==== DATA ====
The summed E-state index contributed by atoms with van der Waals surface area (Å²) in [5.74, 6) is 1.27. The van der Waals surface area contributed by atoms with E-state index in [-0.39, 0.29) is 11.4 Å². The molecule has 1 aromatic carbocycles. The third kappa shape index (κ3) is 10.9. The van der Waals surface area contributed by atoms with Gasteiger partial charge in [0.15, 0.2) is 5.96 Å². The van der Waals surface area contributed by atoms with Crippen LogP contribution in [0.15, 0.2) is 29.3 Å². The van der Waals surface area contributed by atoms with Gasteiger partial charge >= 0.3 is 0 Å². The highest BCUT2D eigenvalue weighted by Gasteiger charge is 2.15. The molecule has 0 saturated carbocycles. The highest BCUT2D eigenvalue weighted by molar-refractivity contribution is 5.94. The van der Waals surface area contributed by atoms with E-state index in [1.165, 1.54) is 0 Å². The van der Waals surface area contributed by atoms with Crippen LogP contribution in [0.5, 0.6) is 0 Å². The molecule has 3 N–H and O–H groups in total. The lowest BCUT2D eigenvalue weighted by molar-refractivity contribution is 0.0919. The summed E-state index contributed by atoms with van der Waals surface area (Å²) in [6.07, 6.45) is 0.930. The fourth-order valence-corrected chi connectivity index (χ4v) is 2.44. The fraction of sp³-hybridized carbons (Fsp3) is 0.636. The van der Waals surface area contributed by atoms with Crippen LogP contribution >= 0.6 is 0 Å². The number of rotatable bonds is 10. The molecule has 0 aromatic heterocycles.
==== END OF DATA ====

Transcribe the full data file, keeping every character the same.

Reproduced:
The summed E-state index contributed by atoms with van der Waals surface area (Å²) in [5.74, 6) is 1.27. The van der Waals surface area contributed by atoms with E-state index in [-0.39, 0.29) is 11.4 Å². The molecule has 1 aromatic carbocycles. The third kappa shape index (κ3) is 10.9. The van der Waals surface area contributed by atoms with Gasteiger partial charge in [0.15, 0.2) is 5.96 Å². The van der Waals surface area contributed by atoms with Crippen LogP contribution in [0.15, 0.2) is 29.3 Å². The van der Waals surface area contributed by atoms with Gasteiger partial charge >= 0.3 is 0 Å². The highest BCUT2D eigenvalue weighted by Gasteiger charge is 2.15. The molecule has 0 saturated carbocycles. The highest BCUT2D eigenvalue weighted by molar-refractivity contribution is 5.94. The van der Waals surface area contributed by atoms with E-state index in [1.165, 1.54) is 0 Å². The van der Waals surface area contributed by atoms with Crippen LogP contribution in [0.5, 0.6) is 0 Å². The molecule has 3 N–H and O–H groups in total. The lowest BCUT2D eigenvalue weighted by molar-refractivity contribution is 0.0919. The summed E-state index contributed by atoms with van der Waals surface area (Å²) in [6.07, 6.45) is 0.930. The fourth-order valence-corrected chi connectivity index (χ4v) is 2.44. The fraction of sp³-hybridized carbons (Fsp3) is 0.636. The van der Waals surface area contributed by atoms with Crippen LogP contribution >= 0.6 is 0 Å². The number of rotatable bonds is 10. The molecule has 0 aromatic heterocycles.